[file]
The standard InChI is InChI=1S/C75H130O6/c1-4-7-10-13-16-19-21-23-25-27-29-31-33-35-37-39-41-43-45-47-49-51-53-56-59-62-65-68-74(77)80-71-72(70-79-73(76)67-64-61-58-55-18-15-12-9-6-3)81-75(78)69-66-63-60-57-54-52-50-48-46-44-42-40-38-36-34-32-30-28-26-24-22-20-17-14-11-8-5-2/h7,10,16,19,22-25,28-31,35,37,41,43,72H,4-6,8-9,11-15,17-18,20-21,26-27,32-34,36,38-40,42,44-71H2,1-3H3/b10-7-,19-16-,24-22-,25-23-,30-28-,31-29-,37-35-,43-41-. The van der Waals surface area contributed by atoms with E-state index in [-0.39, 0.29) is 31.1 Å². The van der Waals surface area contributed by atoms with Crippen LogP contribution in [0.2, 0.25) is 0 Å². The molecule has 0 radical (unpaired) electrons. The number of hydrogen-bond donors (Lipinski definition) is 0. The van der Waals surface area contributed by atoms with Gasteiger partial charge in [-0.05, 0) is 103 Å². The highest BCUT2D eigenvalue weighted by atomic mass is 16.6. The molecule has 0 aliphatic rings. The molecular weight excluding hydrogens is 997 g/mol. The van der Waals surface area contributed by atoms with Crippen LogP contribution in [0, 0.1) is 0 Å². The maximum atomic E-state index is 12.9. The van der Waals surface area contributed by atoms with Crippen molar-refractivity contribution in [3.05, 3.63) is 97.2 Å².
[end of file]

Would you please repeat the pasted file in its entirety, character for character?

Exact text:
The standard InChI is InChI=1S/C75H130O6/c1-4-7-10-13-16-19-21-23-25-27-29-31-33-35-37-39-41-43-45-47-49-51-53-56-59-62-65-68-74(77)80-71-72(70-79-73(76)67-64-61-58-55-18-15-12-9-6-3)81-75(78)69-66-63-60-57-54-52-50-48-46-44-42-40-38-36-34-32-30-28-26-24-22-20-17-14-11-8-5-2/h7,10,16,19,22-25,28-31,35,37,41,43,72H,4-6,8-9,11-15,17-18,20-21,26-27,32-34,36,38-40,42,44-71H2,1-3H3/b10-7-,19-16-,24-22-,25-23-,30-28-,31-29-,37-35-,43-41-. The van der Waals surface area contributed by atoms with E-state index in [-0.39, 0.29) is 31.1 Å². The van der Waals surface area contributed by atoms with Crippen LogP contribution in [0.2, 0.25) is 0 Å². The molecule has 0 radical (unpaired) electrons. The number of hydrogen-bond donors (Lipinski definition) is 0. The van der Waals surface area contributed by atoms with Gasteiger partial charge in [-0.05, 0) is 103 Å². The highest BCUT2D eigenvalue weighted by atomic mass is 16.6. The molecule has 0 aliphatic rings. The molecular weight excluding hydrogens is 997 g/mol. The van der Waals surface area contributed by atoms with Crippen LogP contribution in [0, 0.1) is 0 Å². The maximum atomic E-state index is 12.9. The van der Waals surface area contributed by atoms with Crippen molar-refractivity contribution in [3.05, 3.63) is 97.2 Å².